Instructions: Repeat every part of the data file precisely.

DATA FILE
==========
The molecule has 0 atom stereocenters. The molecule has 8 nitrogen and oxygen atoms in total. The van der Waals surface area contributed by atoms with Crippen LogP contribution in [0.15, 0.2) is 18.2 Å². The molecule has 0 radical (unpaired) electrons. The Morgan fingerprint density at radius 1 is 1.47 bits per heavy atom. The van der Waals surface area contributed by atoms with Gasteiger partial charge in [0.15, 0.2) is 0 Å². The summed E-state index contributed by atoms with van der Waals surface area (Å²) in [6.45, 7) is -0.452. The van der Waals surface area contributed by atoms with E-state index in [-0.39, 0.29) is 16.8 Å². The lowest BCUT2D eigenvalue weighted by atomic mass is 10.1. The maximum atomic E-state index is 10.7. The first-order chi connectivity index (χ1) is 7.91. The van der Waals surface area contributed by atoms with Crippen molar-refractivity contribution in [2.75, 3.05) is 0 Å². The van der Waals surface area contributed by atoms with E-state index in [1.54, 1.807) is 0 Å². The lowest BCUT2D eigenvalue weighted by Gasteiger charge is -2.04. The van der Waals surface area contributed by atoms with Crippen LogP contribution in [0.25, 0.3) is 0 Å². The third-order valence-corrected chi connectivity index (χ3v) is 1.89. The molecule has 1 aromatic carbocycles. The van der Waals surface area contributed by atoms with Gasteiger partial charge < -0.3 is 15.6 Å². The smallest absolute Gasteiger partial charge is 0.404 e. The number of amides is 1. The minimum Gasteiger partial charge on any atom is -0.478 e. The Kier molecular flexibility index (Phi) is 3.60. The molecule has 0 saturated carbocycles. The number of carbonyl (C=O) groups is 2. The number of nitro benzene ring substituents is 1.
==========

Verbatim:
The molecule has 0 atom stereocenters. The molecule has 8 nitrogen and oxygen atoms in total. The van der Waals surface area contributed by atoms with Crippen LogP contribution in [0.15, 0.2) is 18.2 Å². The molecule has 0 radical (unpaired) electrons. The Morgan fingerprint density at radius 1 is 1.47 bits per heavy atom. The van der Waals surface area contributed by atoms with Gasteiger partial charge in [0.15, 0.2) is 0 Å². The summed E-state index contributed by atoms with van der Waals surface area (Å²) in [6.45, 7) is -0.452. The van der Waals surface area contributed by atoms with E-state index in [-0.39, 0.29) is 16.8 Å². The lowest BCUT2D eigenvalue weighted by atomic mass is 10.1. The maximum atomic E-state index is 10.7. The first-order chi connectivity index (χ1) is 7.91. The van der Waals surface area contributed by atoms with Crippen molar-refractivity contribution in [2.75, 3.05) is 0 Å². The van der Waals surface area contributed by atoms with E-state index in [1.54, 1.807) is 0 Å². The lowest BCUT2D eigenvalue weighted by Gasteiger charge is -2.04. The van der Waals surface area contributed by atoms with Crippen LogP contribution in [0.25, 0.3) is 0 Å². The third-order valence-corrected chi connectivity index (χ3v) is 1.89. The molecule has 1 aromatic carbocycles. The van der Waals surface area contributed by atoms with Gasteiger partial charge < -0.3 is 15.6 Å². The smallest absolute Gasteiger partial charge is 0.404 e. The number of amides is 1. The minimum Gasteiger partial charge on any atom is -0.478 e. The Kier molecular flexibility index (Phi) is 3.60. The molecule has 0 saturated carbocycles. The number of carbonyl (C=O) groups is 2. The number of nitro benzene ring substituents is 1.